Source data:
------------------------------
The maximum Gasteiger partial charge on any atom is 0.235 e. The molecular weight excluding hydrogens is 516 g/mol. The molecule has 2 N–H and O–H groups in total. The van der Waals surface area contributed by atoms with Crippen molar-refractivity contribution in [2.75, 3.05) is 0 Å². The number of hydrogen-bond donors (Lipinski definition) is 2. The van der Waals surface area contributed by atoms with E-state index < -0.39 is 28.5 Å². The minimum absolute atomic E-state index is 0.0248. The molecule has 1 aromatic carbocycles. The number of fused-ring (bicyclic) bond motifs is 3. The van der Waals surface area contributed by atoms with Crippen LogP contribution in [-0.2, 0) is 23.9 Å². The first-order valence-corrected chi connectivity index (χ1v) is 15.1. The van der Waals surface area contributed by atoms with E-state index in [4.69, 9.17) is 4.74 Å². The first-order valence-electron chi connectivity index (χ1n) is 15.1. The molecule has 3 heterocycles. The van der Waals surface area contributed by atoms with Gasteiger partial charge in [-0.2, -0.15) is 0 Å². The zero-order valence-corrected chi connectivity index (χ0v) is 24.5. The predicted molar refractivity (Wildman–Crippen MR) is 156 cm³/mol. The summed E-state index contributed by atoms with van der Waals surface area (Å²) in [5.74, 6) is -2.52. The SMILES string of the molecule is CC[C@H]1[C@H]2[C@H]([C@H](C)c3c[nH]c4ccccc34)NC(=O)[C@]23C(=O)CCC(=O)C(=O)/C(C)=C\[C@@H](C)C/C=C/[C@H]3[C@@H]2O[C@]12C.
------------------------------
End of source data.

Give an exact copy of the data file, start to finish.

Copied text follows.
The maximum Gasteiger partial charge on any atom is 0.235 e. The molecular weight excluding hydrogens is 516 g/mol. The molecule has 2 N–H and O–H groups in total. The van der Waals surface area contributed by atoms with Crippen molar-refractivity contribution in [2.75, 3.05) is 0 Å². The number of hydrogen-bond donors (Lipinski definition) is 2. The van der Waals surface area contributed by atoms with E-state index < -0.39 is 28.5 Å². The minimum absolute atomic E-state index is 0.0248. The molecule has 1 aromatic carbocycles. The number of fused-ring (bicyclic) bond motifs is 3. The van der Waals surface area contributed by atoms with Crippen LogP contribution in [-0.2, 0) is 23.9 Å². The first-order valence-corrected chi connectivity index (χ1v) is 15.1. The van der Waals surface area contributed by atoms with E-state index in [4.69, 9.17) is 4.74 Å². The first-order valence-electron chi connectivity index (χ1n) is 15.1. The molecule has 3 heterocycles. The van der Waals surface area contributed by atoms with Gasteiger partial charge in [-0.2, -0.15) is 0 Å². The zero-order valence-corrected chi connectivity index (χ0v) is 24.5. The predicted molar refractivity (Wildman–Crippen MR) is 156 cm³/mol. The summed E-state index contributed by atoms with van der Waals surface area (Å²) in [5.74, 6) is -2.52. The SMILES string of the molecule is CC[C@H]1[C@H]2[C@H]([C@H](C)c3c[nH]c4ccccc34)NC(=O)[C@]23C(=O)CCC(=O)C(=O)/C(C)=C\[C@@H](C)C/C=C/[C@H]3[C@@H]2O[C@]12C.